Thursday, January 31, 2008

Happy birthday to the Father!

The Mother gets a lot of play round these parts, mainly because her interests align with mine so well. But any creativity I may have comes from both of my parents. The Father definitely has a creative streak, which sometimes brings out his inner engineer in bizarre ways.

For instance, what makes this lamp sparkle in the "after" photo?

None other than automotive engine paint. You might think it's just for jazzing up the V8, but not the Father. When he saw the under-$10 lamp the Mother had found for me at a junk shop, he knew it needed a paint job (that was obvious), but he also knew regular spray paint wouldn't stand up to the heat of the bulbs sizzling in metal shades. Ugly as the "before" version was, I didn't think there was any way to keep the detail of it—the lamp had three colours, including one metallic, and that sounded like a royal pain to repaint. But the Father disassembled the whole thing, sandblasted the hell out of each part (or maybe sanded them? At any rate, each piece was smooth as new), primed everything, and then sprayed each piece individually in one of three colours of engine paint. For the silver metallic, he even taped off rings in the center bit of the neck (where the three arms meet) to do detail work that not only replicated the original colour scheme but also added new detail! I couldn't believe it. If you look closely, you can catch lamps just like this (sometimes with different shades) on TV-show sets or at flea markets, but I've never seen one look this good, especially considering the deal we got on it (we probably spent more on paint than on the actual lamp!).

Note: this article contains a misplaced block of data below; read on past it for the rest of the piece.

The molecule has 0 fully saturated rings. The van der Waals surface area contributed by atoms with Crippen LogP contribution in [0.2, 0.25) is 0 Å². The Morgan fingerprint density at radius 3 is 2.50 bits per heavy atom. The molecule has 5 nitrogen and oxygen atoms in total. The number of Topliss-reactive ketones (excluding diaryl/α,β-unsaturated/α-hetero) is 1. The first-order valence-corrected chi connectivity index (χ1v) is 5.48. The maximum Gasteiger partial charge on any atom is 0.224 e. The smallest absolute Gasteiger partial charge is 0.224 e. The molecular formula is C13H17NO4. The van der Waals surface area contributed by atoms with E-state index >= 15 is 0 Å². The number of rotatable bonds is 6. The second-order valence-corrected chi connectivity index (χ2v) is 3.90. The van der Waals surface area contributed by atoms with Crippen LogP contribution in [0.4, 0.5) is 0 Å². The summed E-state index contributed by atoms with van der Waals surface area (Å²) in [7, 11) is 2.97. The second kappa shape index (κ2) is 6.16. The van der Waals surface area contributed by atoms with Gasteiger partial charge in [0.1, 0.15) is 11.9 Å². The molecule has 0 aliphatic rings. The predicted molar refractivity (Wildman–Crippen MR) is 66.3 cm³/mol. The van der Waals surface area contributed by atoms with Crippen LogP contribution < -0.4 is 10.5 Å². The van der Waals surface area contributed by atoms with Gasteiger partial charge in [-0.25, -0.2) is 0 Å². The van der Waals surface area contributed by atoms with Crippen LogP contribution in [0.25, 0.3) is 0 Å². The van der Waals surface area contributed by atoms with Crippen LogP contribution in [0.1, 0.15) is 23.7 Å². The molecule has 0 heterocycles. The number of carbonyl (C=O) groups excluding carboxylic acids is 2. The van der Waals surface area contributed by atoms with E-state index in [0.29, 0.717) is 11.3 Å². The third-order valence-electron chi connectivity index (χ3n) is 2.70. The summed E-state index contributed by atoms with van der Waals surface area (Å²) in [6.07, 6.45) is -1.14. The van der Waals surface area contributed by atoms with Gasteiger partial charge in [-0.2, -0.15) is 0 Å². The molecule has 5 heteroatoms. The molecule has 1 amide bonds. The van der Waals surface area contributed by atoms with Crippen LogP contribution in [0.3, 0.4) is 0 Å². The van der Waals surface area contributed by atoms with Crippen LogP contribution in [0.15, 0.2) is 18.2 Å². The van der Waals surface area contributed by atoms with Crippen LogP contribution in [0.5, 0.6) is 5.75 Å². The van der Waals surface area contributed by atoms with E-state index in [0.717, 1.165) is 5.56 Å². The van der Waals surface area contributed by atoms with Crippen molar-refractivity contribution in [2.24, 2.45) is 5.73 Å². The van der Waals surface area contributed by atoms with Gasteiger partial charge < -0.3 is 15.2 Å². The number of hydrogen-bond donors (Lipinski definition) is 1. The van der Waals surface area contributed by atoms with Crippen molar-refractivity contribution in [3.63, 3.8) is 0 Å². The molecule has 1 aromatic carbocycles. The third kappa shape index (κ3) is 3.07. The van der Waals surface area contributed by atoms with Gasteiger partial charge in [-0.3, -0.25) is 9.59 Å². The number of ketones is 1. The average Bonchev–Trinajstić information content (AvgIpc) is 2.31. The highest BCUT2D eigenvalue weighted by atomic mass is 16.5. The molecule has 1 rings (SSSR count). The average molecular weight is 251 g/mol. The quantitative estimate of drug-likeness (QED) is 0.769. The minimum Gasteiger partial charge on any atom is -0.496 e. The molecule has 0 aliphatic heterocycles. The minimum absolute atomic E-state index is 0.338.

In the same vein, the Father was also responsible for repairing this lamp from an antique mall in Ohio. See how the base lights up as well as the shade?

a feat of engineering

We only discovered that it did this after buying it, but the base wasn't working. So the Father disassembled the whole thing again and determined that it must be a three-way socket running the show. He eventually figured out how to jury-rig a new socket—I distinctly remember him snapping off bits of it in mad scientist fashion—so the switch would turn on the base, the shade, or both in sequence. I don't know how he did it, but it's pretty impressive. And he was giddily impressed with his own handiwork, as I recall.

Happy birthday, the Father! You're the greatest.

PS—I'll stop bragging about my family now. I promise.

1 comment:

Michael5000 said...

Kudos (& happy birthday) to Dad Feed Dog. He does good work!